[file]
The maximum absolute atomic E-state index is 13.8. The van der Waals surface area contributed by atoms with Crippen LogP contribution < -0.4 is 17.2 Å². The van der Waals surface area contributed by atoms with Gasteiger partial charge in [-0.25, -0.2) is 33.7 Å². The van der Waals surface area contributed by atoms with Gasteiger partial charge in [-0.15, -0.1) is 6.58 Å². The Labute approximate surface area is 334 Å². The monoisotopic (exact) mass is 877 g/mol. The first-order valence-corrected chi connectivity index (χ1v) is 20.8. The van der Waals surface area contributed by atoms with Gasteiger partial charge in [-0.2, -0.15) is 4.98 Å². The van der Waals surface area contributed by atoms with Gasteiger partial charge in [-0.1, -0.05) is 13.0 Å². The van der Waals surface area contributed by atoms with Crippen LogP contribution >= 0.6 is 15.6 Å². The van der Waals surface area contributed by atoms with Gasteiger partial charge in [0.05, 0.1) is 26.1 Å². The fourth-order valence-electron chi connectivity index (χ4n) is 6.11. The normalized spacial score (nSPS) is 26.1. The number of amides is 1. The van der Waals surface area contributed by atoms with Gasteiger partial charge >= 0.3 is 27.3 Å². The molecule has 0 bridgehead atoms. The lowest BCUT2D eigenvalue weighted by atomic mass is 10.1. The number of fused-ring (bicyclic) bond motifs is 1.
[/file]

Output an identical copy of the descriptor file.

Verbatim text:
The maximum absolute atomic E-state index is 13.8. The van der Waals surface area contributed by atoms with Crippen LogP contribution < -0.4 is 17.2 Å². The van der Waals surface area contributed by atoms with Gasteiger partial charge in [-0.25, -0.2) is 33.7 Å². The van der Waals surface area contributed by atoms with Gasteiger partial charge in [-0.15, -0.1) is 6.58 Å². The Labute approximate surface area is 334 Å². The monoisotopic (exact) mass is 877 g/mol. The first-order valence-corrected chi connectivity index (χ1v) is 20.8. The van der Waals surface area contributed by atoms with Gasteiger partial charge in [-0.2, -0.15) is 4.98 Å². The van der Waals surface area contributed by atoms with Gasteiger partial charge in [-0.1, -0.05) is 13.0 Å². The van der Waals surface area contributed by atoms with Crippen LogP contribution >= 0.6 is 15.6 Å². The van der Waals surface area contributed by atoms with Gasteiger partial charge in [0.05, 0.1) is 26.1 Å². The fourth-order valence-electron chi connectivity index (χ4n) is 6.11. The normalized spacial score (nSPS) is 26.1. The number of amides is 1. The van der Waals surface area contributed by atoms with Gasteiger partial charge >= 0.3 is 27.3 Å². The molecule has 0 bridgehead atoms. The lowest BCUT2D eigenvalue weighted by atomic mass is 10.1. The number of fused-ring (bicyclic) bond motifs is 1.